Two large counties in Georgia experienced problems counting ballots on Election Day.
A burst pipe at State Farm Arena affected the room where absentee ballots were being counted, Fulton County authorities said in a statement on Tuesday.
“The State Farm Arena team acted swiftly to remediate the issue. Within two hours, repairs were complete. No ballots were damaged, nor was any equipment affected. There was a brief delay in tabulating absentee ballots while the repairs were being conducted,” the county said.
The county planned on reporting results for approximately 86,000 absentee ballots, as well as Election Day and early voting results, but won’t tabulate the rest of the absentee ballots until Wednesday and Thursday.
“This is a labor-intensive process that takes longer to tabulate than other forms of voting. Fulton County did not anticipate having all absentee ballots processed on Election Day,” the county said.
Walter Jones, a spokesperson for the Georgia Secretary of State’s office, told The Epoch Times that he did not have a clear picture of what was happening in Fulton County.
Jones said he’d heard that election workers in the county had stopped counting ballots for the night but he’d also heard that they may have kept going.
A county spokesman didn’t respond to a request for comment.
A software issue, meanwhile, plagued officials in Gwinnett County.
Gwinnett County Communications Director Joe Sorenson told The Epoch Times that about half of the batches of absentee ballots had a problem involving a new module that cannot be scanned by the software.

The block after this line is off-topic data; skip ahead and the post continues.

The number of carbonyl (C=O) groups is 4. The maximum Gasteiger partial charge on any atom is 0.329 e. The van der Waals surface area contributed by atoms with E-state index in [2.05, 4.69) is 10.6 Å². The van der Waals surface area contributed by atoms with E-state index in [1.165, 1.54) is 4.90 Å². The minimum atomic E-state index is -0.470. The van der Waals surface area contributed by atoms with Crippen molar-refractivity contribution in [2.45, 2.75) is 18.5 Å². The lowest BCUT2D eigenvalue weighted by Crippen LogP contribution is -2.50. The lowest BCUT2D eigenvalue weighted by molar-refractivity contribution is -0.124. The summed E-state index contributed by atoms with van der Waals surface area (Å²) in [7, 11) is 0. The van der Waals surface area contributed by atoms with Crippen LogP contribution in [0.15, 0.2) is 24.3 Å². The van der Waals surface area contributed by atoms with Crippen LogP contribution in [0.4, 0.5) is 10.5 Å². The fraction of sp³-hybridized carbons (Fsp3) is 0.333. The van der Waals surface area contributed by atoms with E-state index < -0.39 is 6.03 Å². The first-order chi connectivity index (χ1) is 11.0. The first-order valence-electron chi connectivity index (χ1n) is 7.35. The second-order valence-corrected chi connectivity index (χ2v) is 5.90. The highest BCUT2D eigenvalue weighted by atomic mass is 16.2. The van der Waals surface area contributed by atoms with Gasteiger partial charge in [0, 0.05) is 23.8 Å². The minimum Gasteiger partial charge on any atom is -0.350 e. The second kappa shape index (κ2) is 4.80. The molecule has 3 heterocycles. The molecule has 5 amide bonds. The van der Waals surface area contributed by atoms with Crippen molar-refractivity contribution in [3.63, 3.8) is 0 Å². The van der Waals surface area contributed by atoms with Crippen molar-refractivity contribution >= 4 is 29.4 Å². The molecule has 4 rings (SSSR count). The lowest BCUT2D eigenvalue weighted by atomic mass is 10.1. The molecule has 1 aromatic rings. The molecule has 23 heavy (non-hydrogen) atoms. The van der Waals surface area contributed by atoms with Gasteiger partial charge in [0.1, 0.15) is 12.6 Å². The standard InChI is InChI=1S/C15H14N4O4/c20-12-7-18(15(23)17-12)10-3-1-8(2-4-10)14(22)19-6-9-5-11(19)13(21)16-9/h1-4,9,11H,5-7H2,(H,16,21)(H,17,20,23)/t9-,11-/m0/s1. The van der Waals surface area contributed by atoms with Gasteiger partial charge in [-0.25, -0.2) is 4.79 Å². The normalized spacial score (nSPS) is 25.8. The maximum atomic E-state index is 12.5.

Absentee ballots filled out clearly by hand had no issue but “if there’s a problem with how the ballot was filled out—for example, a voter placed a check mark instead of filling in the circle, didn’t completely fill in the circle, or voted for more candidates than allowed in a race—the scanning software will send the ballot to the adjudication module,” Sorenson said in an email.
“When the scanner won’t read a ballot, the ballot goes through adjudication, a process that involves a three-person panel made up of one representative of each major party and one elections staff member who together determine the voter’s intent.”
That process “takes a little bit of time,” Jones said.
County officials contacted state officials and were told to either hold the remaining ballots until Wednesday, when the software vendor would try to help, or reset them all and include them in Tuesday’s results, even with the knowledge that some would have to go through adjudication again.
The Board of Voter Registrations and Elections opted for the latter.
Most of the results have been reported, Sorenson said in the early Wednesday message.
“There are about 4,400 [absentee by mail] ballots that were received today, some provisional ballots, and one card of ballots from [absentee in person] that will have to be rescanned. The county will tabulate those results starting tomorrow,” he said.
According to Decision Desk, President Donald Trump is ahead in Georgia with an estimated 99 percent of votes counted.
Trump has 2.36 million votes to Democratic presidential nominee Joe Biden’s 2.25 million.